Margaret Gazo was born on 1 January 1918. She was one of the organisers of the Women's March to the Union Buildings. The women were protesting against the extension of the pass laws to women in 1956. At the time, Gazo lived in Payneville, Springs, east of Johannesburg, Transvaal (now Gauteng).
More than 20 000 women from different races and diverse backgrounds, brought together by their resentment of unjust laws such as the pass law, spoke with one voice that day as they marched to the Union Buildings on 9 August 1956. The intention was to present a petition to then Prime Minister JG Strijdom against the carrying of passes by women. Although the prime minister was not there to receive the petition, the women’s voices were heard.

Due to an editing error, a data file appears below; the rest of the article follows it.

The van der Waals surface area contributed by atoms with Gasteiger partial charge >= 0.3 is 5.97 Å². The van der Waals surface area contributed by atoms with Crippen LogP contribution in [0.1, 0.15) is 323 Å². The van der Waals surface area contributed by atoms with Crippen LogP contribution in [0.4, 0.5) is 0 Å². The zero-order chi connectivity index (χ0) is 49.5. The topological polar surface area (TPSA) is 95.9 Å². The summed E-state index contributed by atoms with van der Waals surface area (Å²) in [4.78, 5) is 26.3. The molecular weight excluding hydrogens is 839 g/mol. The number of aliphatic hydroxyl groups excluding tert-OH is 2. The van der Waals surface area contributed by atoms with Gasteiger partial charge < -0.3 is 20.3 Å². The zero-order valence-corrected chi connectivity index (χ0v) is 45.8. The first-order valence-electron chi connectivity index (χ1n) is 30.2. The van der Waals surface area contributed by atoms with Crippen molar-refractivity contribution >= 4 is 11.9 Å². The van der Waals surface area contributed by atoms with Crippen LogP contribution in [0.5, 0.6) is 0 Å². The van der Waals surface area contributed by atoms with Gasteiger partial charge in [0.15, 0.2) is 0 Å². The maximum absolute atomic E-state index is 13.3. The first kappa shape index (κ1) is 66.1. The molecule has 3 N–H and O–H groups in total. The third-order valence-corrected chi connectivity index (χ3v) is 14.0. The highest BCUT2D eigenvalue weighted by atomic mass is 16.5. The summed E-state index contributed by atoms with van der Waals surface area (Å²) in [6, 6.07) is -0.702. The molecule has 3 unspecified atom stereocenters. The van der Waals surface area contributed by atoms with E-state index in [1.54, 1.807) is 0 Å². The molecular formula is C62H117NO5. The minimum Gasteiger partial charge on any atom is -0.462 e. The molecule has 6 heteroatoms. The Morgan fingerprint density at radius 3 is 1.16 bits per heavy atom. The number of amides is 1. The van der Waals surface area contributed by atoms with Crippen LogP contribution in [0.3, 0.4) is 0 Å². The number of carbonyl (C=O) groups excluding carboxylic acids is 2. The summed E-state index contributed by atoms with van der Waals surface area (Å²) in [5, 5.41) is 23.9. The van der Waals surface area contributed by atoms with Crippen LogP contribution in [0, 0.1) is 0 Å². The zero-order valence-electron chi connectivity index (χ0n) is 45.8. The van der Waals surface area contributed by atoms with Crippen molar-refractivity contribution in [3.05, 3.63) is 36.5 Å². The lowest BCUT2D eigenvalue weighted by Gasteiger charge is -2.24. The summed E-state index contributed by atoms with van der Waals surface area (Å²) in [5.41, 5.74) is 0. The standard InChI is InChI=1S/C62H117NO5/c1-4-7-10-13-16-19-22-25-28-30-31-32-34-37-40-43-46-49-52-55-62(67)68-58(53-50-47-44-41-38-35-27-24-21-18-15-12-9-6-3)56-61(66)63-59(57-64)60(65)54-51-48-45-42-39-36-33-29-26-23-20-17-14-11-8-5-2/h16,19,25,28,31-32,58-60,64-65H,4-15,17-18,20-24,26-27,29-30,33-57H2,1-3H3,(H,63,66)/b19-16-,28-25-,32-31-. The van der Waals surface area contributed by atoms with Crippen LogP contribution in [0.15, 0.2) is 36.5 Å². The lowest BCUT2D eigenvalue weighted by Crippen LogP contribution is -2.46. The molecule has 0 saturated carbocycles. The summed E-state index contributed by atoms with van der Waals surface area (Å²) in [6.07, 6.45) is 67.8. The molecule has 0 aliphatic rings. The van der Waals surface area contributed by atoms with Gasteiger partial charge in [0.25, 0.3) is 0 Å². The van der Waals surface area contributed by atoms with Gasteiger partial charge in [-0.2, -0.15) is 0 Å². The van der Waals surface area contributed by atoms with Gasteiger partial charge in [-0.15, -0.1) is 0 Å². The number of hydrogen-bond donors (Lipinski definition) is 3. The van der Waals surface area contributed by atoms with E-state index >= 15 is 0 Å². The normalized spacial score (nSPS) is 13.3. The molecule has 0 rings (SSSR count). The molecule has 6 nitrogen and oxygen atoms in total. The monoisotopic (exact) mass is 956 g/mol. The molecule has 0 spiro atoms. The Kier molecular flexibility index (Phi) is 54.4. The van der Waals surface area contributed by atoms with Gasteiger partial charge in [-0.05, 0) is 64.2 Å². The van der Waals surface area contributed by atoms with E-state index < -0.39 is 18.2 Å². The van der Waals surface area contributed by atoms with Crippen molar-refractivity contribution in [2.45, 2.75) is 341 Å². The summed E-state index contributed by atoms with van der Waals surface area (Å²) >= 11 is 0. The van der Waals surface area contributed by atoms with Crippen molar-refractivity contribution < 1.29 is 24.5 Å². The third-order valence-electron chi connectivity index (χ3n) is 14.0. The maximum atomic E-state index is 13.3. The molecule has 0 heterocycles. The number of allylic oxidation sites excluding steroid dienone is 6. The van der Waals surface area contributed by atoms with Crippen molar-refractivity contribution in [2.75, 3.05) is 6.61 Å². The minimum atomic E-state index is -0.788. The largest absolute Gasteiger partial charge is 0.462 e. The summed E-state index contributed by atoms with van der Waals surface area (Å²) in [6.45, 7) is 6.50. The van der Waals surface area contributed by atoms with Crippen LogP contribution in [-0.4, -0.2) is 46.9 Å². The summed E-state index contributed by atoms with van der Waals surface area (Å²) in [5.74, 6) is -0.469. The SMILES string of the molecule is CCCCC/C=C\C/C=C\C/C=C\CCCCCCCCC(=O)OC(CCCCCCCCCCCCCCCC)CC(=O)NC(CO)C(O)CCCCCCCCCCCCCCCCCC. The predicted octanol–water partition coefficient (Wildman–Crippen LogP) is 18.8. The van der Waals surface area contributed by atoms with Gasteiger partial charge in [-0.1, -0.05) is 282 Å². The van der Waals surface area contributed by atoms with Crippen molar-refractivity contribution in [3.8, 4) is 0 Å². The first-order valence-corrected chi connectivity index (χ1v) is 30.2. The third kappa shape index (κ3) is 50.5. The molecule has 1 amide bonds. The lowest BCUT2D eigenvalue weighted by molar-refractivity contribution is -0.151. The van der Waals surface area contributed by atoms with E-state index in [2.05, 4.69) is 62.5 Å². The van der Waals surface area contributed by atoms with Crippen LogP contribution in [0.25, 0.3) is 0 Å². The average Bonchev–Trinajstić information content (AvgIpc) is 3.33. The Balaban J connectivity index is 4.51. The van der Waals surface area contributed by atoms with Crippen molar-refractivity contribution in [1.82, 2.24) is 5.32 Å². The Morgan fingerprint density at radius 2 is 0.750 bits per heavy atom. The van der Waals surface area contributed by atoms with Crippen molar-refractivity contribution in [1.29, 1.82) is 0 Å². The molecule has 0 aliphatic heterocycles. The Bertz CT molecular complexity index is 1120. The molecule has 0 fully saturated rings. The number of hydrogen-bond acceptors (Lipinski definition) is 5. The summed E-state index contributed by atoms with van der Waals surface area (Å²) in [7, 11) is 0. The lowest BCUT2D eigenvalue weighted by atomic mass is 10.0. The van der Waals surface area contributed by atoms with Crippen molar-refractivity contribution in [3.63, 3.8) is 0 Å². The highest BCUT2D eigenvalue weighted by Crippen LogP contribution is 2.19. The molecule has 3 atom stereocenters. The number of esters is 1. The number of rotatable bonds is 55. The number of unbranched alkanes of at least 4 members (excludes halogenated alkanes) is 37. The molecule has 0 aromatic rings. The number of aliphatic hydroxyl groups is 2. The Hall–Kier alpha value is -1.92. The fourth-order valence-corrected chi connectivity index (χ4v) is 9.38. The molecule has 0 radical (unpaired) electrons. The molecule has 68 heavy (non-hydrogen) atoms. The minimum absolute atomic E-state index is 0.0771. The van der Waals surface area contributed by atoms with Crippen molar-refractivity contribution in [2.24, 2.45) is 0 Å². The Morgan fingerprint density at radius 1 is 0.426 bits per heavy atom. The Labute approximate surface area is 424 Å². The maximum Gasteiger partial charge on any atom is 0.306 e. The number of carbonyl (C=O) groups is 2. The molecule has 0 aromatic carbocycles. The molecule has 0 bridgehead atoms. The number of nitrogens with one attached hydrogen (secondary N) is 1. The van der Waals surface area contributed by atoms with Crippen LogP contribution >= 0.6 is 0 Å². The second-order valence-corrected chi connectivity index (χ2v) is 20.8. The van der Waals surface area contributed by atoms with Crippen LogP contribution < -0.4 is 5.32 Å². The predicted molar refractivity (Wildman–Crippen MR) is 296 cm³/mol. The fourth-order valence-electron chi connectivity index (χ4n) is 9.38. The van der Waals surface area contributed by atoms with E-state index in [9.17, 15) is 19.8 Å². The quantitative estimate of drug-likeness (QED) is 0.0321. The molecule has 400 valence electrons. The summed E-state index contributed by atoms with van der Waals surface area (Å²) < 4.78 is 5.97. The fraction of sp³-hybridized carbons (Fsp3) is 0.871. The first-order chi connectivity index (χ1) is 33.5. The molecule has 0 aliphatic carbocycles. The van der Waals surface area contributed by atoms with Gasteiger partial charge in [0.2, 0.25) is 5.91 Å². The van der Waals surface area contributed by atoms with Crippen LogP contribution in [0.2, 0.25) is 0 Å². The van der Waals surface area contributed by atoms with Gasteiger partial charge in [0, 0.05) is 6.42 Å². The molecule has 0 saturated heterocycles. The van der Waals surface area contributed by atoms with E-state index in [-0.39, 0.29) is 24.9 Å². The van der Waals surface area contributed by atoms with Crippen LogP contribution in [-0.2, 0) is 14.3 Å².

Gazo led the march from Payneville and as they approached town, soldiers and police started shooting at the women. Fearing for their lives, some of the protesters decided to abandon the march, but Gazo and a small group continued to the Union Buildings to be counted among the multitudes who gathered there that day.
She spent five years in prison for political activism for leading a local anti-pass demonstration and helping to organise the bigger national march.
Margaret Gazo, a stalwart of the African National Congress Women’s League (ANCWL), died on 8 April 1974 of natural causes.
In 2011, the South African Government conferred The Order of Luthuli in Bronze to Gazo for leading the Women’s March to the Union Buildings and for her outstanding leadership and commitment to the ideals of democracy and her contribution to human rights and the struggle against Apartheid.